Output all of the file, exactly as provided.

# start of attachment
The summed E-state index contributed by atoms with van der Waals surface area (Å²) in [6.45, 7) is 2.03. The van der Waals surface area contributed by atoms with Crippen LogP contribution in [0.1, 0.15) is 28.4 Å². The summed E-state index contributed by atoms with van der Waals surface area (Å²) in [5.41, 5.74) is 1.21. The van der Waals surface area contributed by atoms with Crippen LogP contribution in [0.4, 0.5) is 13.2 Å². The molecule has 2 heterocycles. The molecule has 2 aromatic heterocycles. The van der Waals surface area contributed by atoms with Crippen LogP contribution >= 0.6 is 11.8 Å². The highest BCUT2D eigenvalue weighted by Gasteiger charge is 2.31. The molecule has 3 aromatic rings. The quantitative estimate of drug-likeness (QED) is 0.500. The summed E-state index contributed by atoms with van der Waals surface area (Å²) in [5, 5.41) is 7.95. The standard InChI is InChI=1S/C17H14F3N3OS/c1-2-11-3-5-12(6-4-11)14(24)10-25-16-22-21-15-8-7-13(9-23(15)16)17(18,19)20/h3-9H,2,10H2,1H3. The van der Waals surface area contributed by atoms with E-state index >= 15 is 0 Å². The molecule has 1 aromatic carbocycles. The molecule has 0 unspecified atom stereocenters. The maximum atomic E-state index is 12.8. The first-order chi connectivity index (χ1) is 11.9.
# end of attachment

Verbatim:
The summed E-state index contributed by atoms with van der Waals surface area (Å²) in [6.45, 7) is 2.03. The van der Waals surface area contributed by atoms with Crippen LogP contribution in [0.1, 0.15) is 28.4 Å². The summed E-state index contributed by atoms with van der Waals surface area (Å²) in [5.41, 5.74) is 1.21. The van der Waals surface area contributed by atoms with Crippen LogP contribution in [0.4, 0.5) is 13.2 Å². The molecule has 2 heterocycles. The molecule has 2 aromatic heterocycles. The van der Waals surface area contributed by atoms with Crippen LogP contribution >= 0.6 is 11.8 Å². The highest BCUT2D eigenvalue weighted by Gasteiger charge is 2.31. The molecule has 3 aromatic rings. The quantitative estimate of drug-likeness (QED) is 0.500. The summed E-state index contributed by atoms with van der Waals surface area (Å²) in [5, 5.41) is 7.95. The standard InChI is InChI=1S/C17H14F3N3OS/c1-2-11-3-5-12(6-4-11)14(24)10-25-16-22-21-15-8-7-13(9-23(15)16)17(18,19)20/h3-9H,2,10H2,1H3. The van der Waals surface area contributed by atoms with E-state index >= 15 is 0 Å². The molecule has 1 aromatic carbocycles. The molecule has 0 unspecified atom stereocenters. The maximum atomic E-state index is 12.8. The first-order chi connectivity index (χ1) is 11.9.